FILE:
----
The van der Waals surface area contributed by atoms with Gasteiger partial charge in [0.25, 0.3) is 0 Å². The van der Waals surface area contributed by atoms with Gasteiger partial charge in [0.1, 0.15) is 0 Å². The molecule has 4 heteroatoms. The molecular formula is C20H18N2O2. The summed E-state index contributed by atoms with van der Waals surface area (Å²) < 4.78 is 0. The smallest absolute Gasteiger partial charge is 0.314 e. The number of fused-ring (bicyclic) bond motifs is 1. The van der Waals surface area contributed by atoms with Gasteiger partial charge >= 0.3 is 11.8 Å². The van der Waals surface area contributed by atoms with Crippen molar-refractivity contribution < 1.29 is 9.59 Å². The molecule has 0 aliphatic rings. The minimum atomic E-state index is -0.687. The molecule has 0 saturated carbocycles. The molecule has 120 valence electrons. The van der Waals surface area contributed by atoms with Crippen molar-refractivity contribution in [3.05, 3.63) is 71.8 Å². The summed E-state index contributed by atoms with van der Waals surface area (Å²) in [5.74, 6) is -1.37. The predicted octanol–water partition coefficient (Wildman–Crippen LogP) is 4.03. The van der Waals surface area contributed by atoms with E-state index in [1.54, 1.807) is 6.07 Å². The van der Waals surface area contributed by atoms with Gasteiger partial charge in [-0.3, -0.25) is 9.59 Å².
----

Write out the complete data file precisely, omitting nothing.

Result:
The van der Waals surface area contributed by atoms with Gasteiger partial charge in [0.25, 0.3) is 0 Å². The van der Waals surface area contributed by atoms with Gasteiger partial charge in [0.1, 0.15) is 0 Å². The molecule has 4 heteroatoms. The molecular formula is C20H18N2O2. The summed E-state index contributed by atoms with van der Waals surface area (Å²) < 4.78 is 0. The smallest absolute Gasteiger partial charge is 0.314 e. The number of fused-ring (bicyclic) bond motifs is 1. The van der Waals surface area contributed by atoms with Gasteiger partial charge >= 0.3 is 11.8 Å². The van der Waals surface area contributed by atoms with Crippen molar-refractivity contribution < 1.29 is 9.59 Å². The molecule has 0 aliphatic rings. The minimum atomic E-state index is -0.687. The molecule has 0 saturated carbocycles. The molecule has 120 valence electrons. The van der Waals surface area contributed by atoms with Crippen molar-refractivity contribution in [3.05, 3.63) is 71.8 Å². The summed E-state index contributed by atoms with van der Waals surface area (Å²) in [5.74, 6) is -1.37. The predicted octanol–water partition coefficient (Wildman–Crippen LogP) is 4.03. The van der Waals surface area contributed by atoms with E-state index in [1.54, 1.807) is 6.07 Å². The van der Waals surface area contributed by atoms with Gasteiger partial charge in [-0.3, -0.25) is 9.59 Å².